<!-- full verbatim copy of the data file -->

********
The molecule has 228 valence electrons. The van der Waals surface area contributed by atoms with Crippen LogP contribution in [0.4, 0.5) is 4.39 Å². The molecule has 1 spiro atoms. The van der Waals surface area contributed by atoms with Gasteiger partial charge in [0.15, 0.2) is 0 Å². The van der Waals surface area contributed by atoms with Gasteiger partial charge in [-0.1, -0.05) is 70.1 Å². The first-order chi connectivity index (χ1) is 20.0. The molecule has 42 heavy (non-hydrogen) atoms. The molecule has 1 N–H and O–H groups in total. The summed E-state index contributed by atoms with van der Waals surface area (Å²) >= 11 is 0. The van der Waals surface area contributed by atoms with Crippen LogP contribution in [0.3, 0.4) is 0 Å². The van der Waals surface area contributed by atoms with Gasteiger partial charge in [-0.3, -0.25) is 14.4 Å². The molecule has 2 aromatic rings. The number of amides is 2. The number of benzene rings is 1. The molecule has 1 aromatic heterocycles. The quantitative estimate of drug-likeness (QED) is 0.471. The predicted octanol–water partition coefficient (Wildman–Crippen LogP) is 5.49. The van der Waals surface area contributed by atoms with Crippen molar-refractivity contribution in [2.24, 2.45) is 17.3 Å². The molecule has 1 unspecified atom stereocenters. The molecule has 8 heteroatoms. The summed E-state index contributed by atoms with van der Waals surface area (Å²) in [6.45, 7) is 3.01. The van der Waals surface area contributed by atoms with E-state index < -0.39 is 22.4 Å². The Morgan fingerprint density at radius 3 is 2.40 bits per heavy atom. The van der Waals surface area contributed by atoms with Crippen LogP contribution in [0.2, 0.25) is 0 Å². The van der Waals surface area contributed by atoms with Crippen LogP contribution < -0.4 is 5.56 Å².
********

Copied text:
The molecule has 228 valence electrons. The van der Waals surface area contributed by atoms with Crippen LogP contribution in [0.4, 0.5) is 4.39 Å². The molecule has 1 spiro atoms. The van der Waals surface area contributed by atoms with Gasteiger partial charge in [0.15, 0.2) is 0 Å². The van der Waals surface area contributed by atoms with Gasteiger partial charge in [-0.1, -0.05) is 70.1 Å². The first-order chi connectivity index (χ1) is 20.0. The molecule has 42 heavy (non-hydrogen) atoms. The molecule has 1 N–H and O–H groups in total. The summed E-state index contributed by atoms with van der Waals surface area (Å²) >= 11 is 0. The van der Waals surface area contributed by atoms with Crippen LogP contribution in [0.3, 0.4) is 0 Å². The van der Waals surface area contributed by atoms with Gasteiger partial charge in [-0.3, -0.25) is 14.4 Å². The molecule has 2 aromatic rings. The number of amides is 2. The number of benzene rings is 1. The molecule has 1 aromatic heterocycles. The quantitative estimate of drug-likeness (QED) is 0.471. The predicted octanol–water partition coefficient (Wildman–Crippen LogP) is 5.49. The van der Waals surface area contributed by atoms with Crippen molar-refractivity contribution in [2.24, 2.45) is 17.3 Å². The molecule has 1 unspecified atom stereocenters. The molecule has 8 heteroatoms. The summed E-state index contributed by atoms with van der Waals surface area (Å²) in [6.45, 7) is 3.01. The van der Waals surface area contributed by atoms with E-state index < -0.39 is 22.4 Å². The Morgan fingerprint density at radius 3 is 2.40 bits per heavy atom. The van der Waals surface area contributed by atoms with Crippen LogP contribution in [0.2, 0.25) is 0 Å². The van der Waals surface area contributed by atoms with Crippen LogP contribution < -0.4 is 5.56 Å².